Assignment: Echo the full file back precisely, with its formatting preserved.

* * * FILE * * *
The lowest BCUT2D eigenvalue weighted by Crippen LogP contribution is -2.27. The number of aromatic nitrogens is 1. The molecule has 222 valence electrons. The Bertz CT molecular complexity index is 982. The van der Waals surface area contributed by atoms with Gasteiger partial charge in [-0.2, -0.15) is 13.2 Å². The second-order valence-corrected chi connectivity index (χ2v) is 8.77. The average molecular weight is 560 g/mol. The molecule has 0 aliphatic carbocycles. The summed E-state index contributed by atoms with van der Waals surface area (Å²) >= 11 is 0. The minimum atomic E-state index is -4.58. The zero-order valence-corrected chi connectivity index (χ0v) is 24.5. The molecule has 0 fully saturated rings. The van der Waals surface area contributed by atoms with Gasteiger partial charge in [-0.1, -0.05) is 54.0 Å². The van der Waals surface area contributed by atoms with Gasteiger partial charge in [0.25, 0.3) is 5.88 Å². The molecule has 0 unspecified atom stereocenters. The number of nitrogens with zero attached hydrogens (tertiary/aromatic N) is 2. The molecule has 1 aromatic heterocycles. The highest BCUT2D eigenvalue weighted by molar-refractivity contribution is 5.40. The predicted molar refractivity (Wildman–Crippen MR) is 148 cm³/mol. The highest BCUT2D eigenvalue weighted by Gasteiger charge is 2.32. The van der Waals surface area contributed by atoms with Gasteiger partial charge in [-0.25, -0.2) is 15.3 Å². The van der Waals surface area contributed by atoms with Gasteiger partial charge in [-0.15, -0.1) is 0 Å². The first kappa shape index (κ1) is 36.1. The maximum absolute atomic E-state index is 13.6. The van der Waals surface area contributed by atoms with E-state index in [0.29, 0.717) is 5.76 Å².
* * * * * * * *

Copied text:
The lowest BCUT2D eigenvalue weighted by Crippen LogP contribution is -2.27. The number of aromatic nitrogens is 1. The molecule has 222 valence electrons. The Bertz CT molecular complexity index is 982. The van der Waals surface area contributed by atoms with Gasteiger partial charge in [-0.2, -0.15) is 13.2 Å². The second-order valence-corrected chi connectivity index (χ2v) is 8.77. The average molecular weight is 560 g/mol. The molecule has 0 aliphatic carbocycles. The summed E-state index contributed by atoms with van der Waals surface area (Å²) >= 11 is 0. The minimum atomic E-state index is -4.58. The zero-order valence-corrected chi connectivity index (χ0v) is 24.5. The molecule has 0 fully saturated rings. The van der Waals surface area contributed by atoms with Gasteiger partial charge in [-0.1, -0.05) is 54.0 Å². The van der Waals surface area contributed by atoms with Gasteiger partial charge in [0.25, 0.3) is 5.88 Å². The molecule has 0 unspecified atom stereocenters. The number of nitrogens with zero attached hydrogens (tertiary/aromatic N) is 2. The molecule has 1 aromatic heterocycles. The highest BCUT2D eigenvalue weighted by molar-refractivity contribution is 5.40. The predicted molar refractivity (Wildman–Crippen MR) is 148 cm³/mol. The highest BCUT2D eigenvalue weighted by Gasteiger charge is 2.32. The van der Waals surface area contributed by atoms with Gasteiger partial charge in [-0.25, -0.2) is 15.3 Å². The van der Waals surface area contributed by atoms with Gasteiger partial charge in [-0.15, -0.1) is 0 Å². The first kappa shape index (κ1) is 36.1. The maximum absolute atomic E-state index is 13.6. The van der Waals surface area contributed by atoms with E-state index in [0.29, 0.717) is 5.76 Å².